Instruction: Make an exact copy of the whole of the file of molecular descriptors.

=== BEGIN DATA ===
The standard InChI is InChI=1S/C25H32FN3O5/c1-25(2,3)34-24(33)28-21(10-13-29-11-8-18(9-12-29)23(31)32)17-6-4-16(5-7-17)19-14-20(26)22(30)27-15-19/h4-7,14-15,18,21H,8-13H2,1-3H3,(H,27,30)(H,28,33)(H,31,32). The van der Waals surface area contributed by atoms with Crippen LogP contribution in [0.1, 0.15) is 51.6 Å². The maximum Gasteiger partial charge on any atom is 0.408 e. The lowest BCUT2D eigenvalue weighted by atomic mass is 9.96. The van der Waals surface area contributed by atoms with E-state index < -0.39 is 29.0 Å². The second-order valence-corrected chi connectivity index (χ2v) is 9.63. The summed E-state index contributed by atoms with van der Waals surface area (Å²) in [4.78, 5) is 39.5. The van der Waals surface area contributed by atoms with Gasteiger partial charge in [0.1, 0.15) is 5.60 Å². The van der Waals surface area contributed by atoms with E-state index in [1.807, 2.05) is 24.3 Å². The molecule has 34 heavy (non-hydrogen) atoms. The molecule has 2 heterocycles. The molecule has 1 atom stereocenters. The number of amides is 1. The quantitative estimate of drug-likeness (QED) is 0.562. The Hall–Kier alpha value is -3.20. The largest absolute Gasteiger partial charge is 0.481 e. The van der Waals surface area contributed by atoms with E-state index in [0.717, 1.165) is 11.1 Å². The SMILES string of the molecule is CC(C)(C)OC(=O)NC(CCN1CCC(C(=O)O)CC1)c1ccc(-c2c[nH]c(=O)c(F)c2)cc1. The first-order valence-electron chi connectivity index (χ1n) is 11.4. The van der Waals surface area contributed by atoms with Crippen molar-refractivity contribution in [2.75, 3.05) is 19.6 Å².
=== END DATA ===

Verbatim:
The standard InChI is InChI=1S/C25H32FN3O5/c1-25(2,3)34-24(33)28-21(10-13-29-11-8-18(9-12-29)23(31)32)17-6-4-16(5-7-17)19-14-20(26)22(30)27-15-19/h4-7,14-15,18,21H,8-13H2,1-3H3,(H,27,30)(H,28,33)(H,31,32). The van der Waals surface area contributed by atoms with Crippen LogP contribution in [0.1, 0.15) is 51.6 Å². The maximum Gasteiger partial charge on any atom is 0.408 e. The lowest BCUT2D eigenvalue weighted by atomic mass is 9.96. The van der Waals surface area contributed by atoms with E-state index < -0.39 is 29.0 Å². The second-order valence-corrected chi connectivity index (χ2v) is 9.63. The summed E-state index contributed by atoms with van der Waals surface area (Å²) in [4.78, 5) is 39.5. The van der Waals surface area contributed by atoms with Gasteiger partial charge in [0.1, 0.15) is 5.60 Å². The van der Waals surface area contributed by atoms with E-state index in [1.807, 2.05) is 24.3 Å². The molecule has 34 heavy (non-hydrogen) atoms. The molecule has 2 heterocycles. The molecule has 1 atom stereocenters. The number of amides is 1. The quantitative estimate of drug-likeness (QED) is 0.562. The Hall–Kier alpha value is -3.20. The largest absolute Gasteiger partial charge is 0.481 e. The van der Waals surface area contributed by atoms with E-state index in [0.717, 1.165) is 11.1 Å². The SMILES string of the molecule is CC(C)(C)OC(=O)NC(CCN1CCC(C(=O)O)CC1)c1ccc(-c2c[nH]c(=O)c(F)c2)cc1. The first-order valence-electron chi connectivity index (χ1n) is 11.4. The van der Waals surface area contributed by atoms with Crippen molar-refractivity contribution in [2.75, 3.05) is 19.6 Å².